Which leads to my motto: Don’t expect to be “gotten” by everyone. When you are, rejoice. When you aren’t, don’t disparage.

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{ 18 comments… add one }
  • Bobby B January 16, 2013, 7:49 AM

    Eh, it’s all about insecurity. You’re really, really putting yourself out there, as writing is a form of self-expression. Plus, writers are talking through stories, so when friends and family read the person’s work, they say, oh, so THIS is what you think about things. Let’s just talk about that…

    Like in Monday’s post, Mike. A guy writes magic into a story, and he might be afraid his family, friends or even fellow church-goers (perhaps especially that last group) will say, oh neat…he’s published a book! I want to read it! The book is read, and the author is afraid he’ll be besieged by questions: Umm, you teach my son in Sunday School…and you wrote about two people, you know, doing the business and they’re not married??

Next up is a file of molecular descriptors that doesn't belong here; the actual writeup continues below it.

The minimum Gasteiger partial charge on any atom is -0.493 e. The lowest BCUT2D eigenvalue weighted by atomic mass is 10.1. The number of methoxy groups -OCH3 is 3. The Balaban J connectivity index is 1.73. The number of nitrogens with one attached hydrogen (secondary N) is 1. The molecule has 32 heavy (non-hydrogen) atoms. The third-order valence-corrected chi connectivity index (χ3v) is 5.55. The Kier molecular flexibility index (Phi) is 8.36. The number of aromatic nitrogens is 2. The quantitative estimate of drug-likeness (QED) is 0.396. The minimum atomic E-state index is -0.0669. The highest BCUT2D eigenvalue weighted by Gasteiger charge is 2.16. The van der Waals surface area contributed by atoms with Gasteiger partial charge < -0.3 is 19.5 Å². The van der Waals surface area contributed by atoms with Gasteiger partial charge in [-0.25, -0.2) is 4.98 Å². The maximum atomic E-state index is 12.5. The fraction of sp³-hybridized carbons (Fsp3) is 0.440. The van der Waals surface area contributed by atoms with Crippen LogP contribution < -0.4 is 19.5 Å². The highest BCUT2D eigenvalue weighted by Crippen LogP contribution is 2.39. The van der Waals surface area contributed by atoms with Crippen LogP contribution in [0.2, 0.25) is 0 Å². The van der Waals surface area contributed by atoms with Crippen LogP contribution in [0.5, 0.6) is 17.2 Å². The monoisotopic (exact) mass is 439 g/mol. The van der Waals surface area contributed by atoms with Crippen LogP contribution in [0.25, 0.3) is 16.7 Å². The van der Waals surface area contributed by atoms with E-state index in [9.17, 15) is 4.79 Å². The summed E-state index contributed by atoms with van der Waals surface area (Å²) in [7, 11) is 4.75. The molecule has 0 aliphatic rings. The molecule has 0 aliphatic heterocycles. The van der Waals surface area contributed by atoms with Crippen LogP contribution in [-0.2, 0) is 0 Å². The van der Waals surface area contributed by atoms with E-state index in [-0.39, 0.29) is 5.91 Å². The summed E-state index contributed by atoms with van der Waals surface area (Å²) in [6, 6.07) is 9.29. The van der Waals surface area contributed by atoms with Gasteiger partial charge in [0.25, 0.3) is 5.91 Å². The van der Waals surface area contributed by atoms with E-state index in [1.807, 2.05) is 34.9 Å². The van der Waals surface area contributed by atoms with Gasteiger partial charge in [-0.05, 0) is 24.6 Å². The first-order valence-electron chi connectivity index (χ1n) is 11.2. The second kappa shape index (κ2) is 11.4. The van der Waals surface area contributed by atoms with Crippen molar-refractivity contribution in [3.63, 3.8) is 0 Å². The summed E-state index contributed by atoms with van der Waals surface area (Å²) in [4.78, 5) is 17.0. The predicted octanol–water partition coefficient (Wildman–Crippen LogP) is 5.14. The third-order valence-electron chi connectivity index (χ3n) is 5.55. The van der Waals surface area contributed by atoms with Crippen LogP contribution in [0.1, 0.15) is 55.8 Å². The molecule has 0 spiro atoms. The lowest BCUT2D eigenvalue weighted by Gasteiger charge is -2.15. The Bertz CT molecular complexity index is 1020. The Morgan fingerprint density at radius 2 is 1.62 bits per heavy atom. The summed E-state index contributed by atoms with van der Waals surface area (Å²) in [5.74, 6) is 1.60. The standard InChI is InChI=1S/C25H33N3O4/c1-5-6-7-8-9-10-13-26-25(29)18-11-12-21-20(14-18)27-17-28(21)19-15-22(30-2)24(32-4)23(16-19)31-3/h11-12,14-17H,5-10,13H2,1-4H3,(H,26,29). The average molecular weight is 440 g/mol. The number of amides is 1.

I guess I’ve meandered over to the idea that, in my opinion, it’s the misunderstanding of those close to us that can give us the greatest pause in “going public.” But certainly the scrutiny of the general public is nothing to laugh at, either.

  • Paula January 16, 2013, 8:13 AM

    When a reader doesn’t understand my story or gets confused, I do feel like I might have failed somewhere. I can’t help but wonder if I’ve been too subtle and trusted my reader too deeply (although I take great pains to make sure I present well developed characters and plots, and build and foreshadow). But you are right, Mike, not everyone will get everything and readers have different levels of understanding. My question is how do we know, as writers, when we’re being too subtle in showing our story/characters or illustrating too much so readers don’t have to think at all? I find this to be a very blurry line. Part of the fun of reading is finding the elusive reveal itself. That ah-haa moment we all like to have. I ask myself during the writing, will the reader get this? Any tips or suggestions?

    • Mike Duran January 16, 2013, 6:09 PM